The main chassis for the my pan/tilt mount is made from 5mm steel plate. This is a rather difficult material to work with in my garage, so I opted for the services of some professionals with industrial size lasers and presses.
The lasers, as you would expect, are very precise. All the cuts are spot on. My main concern was with the bends. Even with a robotic press, bending thick metals can be a bit unpredictable. Even so, the bends came within 0.5 mm of where they needed to be.
I took the parts straight to the electroplater across the road and had him put a zinc coating on all the parts. The process cleaned off all the crumbs from the laser as well as the heat-scale and the zinc made them nice and shiny. Over all I’m very happy with the finish.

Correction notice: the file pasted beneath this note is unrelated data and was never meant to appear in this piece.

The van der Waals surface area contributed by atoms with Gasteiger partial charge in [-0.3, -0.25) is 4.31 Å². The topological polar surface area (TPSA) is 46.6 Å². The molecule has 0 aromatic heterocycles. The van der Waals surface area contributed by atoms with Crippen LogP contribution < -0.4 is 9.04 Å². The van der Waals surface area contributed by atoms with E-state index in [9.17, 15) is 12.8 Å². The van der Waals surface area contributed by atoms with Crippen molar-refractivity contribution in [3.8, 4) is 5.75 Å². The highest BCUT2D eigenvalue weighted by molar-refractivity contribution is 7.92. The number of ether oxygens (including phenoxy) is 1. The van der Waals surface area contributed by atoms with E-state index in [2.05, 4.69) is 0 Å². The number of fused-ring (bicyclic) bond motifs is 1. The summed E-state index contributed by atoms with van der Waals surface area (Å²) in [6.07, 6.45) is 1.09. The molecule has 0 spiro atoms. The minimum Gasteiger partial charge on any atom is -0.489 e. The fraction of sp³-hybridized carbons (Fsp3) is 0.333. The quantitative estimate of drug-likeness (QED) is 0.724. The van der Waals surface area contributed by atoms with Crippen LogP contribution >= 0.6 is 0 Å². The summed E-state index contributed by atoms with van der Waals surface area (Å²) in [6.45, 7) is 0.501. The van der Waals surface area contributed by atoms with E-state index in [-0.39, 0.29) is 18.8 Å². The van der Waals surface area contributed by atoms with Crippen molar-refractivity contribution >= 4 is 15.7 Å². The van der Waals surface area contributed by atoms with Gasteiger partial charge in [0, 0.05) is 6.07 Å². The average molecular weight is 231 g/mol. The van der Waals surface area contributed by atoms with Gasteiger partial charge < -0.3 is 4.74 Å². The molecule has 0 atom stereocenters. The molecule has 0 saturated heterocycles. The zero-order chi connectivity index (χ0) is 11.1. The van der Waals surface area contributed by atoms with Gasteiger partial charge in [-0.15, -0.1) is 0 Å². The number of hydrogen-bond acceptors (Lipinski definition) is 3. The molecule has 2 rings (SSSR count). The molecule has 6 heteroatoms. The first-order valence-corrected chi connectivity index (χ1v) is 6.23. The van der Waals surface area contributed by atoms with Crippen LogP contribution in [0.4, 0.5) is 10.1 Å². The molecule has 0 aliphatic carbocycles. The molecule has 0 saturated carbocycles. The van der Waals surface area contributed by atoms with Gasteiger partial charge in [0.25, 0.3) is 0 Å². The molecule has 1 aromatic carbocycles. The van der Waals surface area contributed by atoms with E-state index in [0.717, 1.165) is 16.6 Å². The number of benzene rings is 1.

The parts are completely rigid, at least when tested with my puny human muscles. The structure should be capable of quite a significant load. The weakest point in the design will be the strength of the motors. This isn’t an issue if the load is balanced around the rotation axes.
The plastic bearing runs mate with the steel plate of the base and the chassis with six extrusions. The fit was actually quite tight, but after some squeezing they fit and stay together perfectly.
The steel balls fit the spacer perfectly as well. It takes a bit of force to insert them, but once they’re in, they stay in while still rolling freely. With all the balls inserted (I only have 9 at the moment), the spacer is sandwiched between the two runs. The two halves spin freely on the main bearing and the spacer doesn’t rest on the bottom run.
There is one last package to arrive containing bearings, nuts & bolts. Hopefully it will be here by the end of the week.